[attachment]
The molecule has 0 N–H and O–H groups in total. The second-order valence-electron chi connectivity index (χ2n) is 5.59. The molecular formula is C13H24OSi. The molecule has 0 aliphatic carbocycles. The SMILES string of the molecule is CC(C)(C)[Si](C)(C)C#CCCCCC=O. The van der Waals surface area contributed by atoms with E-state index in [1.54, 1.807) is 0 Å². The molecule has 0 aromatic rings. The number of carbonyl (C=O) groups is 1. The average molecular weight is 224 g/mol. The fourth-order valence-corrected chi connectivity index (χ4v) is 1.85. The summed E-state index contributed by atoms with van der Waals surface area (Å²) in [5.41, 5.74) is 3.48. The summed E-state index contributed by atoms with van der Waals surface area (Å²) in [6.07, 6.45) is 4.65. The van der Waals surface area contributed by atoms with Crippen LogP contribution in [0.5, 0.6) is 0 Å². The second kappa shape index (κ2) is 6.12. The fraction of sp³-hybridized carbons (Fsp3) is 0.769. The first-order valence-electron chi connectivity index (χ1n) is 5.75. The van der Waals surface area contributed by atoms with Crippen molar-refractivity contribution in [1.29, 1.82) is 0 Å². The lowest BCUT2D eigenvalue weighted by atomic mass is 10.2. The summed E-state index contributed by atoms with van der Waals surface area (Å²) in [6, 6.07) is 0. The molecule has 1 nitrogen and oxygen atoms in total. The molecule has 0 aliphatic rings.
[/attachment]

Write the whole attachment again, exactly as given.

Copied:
The molecule has 0 N–H and O–H groups in total. The second-order valence-electron chi connectivity index (χ2n) is 5.59. The molecular formula is C13H24OSi. The molecule has 0 aliphatic carbocycles. The SMILES string of the molecule is CC(C)(C)[Si](C)(C)C#CCCCCC=O. The van der Waals surface area contributed by atoms with E-state index in [1.54, 1.807) is 0 Å². The molecule has 0 aromatic rings. The number of carbonyl (C=O) groups is 1. The average molecular weight is 224 g/mol. The fourth-order valence-corrected chi connectivity index (χ4v) is 1.85. The summed E-state index contributed by atoms with van der Waals surface area (Å²) in [5.41, 5.74) is 3.48. The summed E-state index contributed by atoms with van der Waals surface area (Å²) in [6.07, 6.45) is 4.65. The van der Waals surface area contributed by atoms with Crippen LogP contribution in [0.5, 0.6) is 0 Å². The second kappa shape index (κ2) is 6.12. The fraction of sp³-hybridized carbons (Fsp3) is 0.769. The first-order valence-electron chi connectivity index (χ1n) is 5.75. The van der Waals surface area contributed by atoms with Crippen molar-refractivity contribution in [1.29, 1.82) is 0 Å². The lowest BCUT2D eigenvalue weighted by atomic mass is 10.2. The summed E-state index contributed by atoms with van der Waals surface area (Å²) in [6, 6.07) is 0. The molecule has 1 nitrogen and oxygen atoms in total. The molecule has 0 aliphatic rings.